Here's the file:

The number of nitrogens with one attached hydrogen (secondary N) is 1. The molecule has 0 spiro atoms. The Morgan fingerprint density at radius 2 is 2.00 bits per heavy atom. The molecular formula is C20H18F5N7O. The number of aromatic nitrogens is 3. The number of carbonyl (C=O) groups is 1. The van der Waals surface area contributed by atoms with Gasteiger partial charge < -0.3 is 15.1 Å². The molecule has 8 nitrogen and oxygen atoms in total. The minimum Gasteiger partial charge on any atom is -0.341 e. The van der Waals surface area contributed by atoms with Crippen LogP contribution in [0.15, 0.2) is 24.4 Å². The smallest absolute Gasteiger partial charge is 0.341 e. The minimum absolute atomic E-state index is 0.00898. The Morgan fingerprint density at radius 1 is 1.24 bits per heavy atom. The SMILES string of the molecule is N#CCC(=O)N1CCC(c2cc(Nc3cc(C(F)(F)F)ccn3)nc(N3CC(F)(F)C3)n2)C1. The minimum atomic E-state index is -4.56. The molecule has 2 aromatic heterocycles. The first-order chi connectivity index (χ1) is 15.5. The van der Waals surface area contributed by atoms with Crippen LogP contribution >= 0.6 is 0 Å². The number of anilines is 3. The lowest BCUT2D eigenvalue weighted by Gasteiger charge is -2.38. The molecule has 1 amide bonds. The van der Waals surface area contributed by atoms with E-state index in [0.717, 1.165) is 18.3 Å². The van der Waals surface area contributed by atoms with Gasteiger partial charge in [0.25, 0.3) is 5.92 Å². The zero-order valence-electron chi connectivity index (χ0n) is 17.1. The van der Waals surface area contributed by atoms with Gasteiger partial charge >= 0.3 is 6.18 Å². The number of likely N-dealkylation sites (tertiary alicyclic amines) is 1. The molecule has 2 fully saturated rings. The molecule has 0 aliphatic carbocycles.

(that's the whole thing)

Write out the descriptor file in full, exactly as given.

The number of nitrogens with one attached hydrogen (secondary N) is 1. The molecule has 0 spiro atoms. The Morgan fingerprint density at radius 2 is 2.00 bits per heavy atom. The molecular formula is C20H18F5N7O. The number of aromatic nitrogens is 3. The number of carbonyl (C=O) groups is 1. The van der Waals surface area contributed by atoms with Gasteiger partial charge < -0.3 is 15.1 Å². The molecule has 8 nitrogen and oxygen atoms in total. The minimum Gasteiger partial charge on any atom is -0.341 e. The van der Waals surface area contributed by atoms with Crippen LogP contribution in [0.15, 0.2) is 24.4 Å². The smallest absolute Gasteiger partial charge is 0.341 e. The minimum absolute atomic E-state index is 0.00898. The Morgan fingerprint density at radius 1 is 1.24 bits per heavy atom. The SMILES string of the molecule is N#CCC(=O)N1CCC(c2cc(Nc3cc(C(F)(F)F)ccn3)nc(N3CC(F)(F)C3)n2)C1. The minimum atomic E-state index is -4.56. The molecule has 2 aromatic heterocycles. The first-order chi connectivity index (χ1) is 15.5. The van der Waals surface area contributed by atoms with Crippen LogP contribution >= 0.6 is 0 Å². The number of anilines is 3. The lowest BCUT2D eigenvalue weighted by Gasteiger charge is -2.38. The molecule has 1 amide bonds. The van der Waals surface area contributed by atoms with E-state index in [0.717, 1.165) is 18.3 Å². The van der Waals surface area contributed by atoms with Gasteiger partial charge in [0.25, 0.3) is 5.92 Å². The zero-order valence-electron chi connectivity index (χ0n) is 17.1. The van der Waals surface area contributed by atoms with Gasteiger partial charge >= 0.3 is 6.18 Å². The number of likely N-dealkylation sites (tertiary alicyclic amines) is 1. The molecule has 2 fully saturated rings. The molecule has 0 aliphatic carbocycles.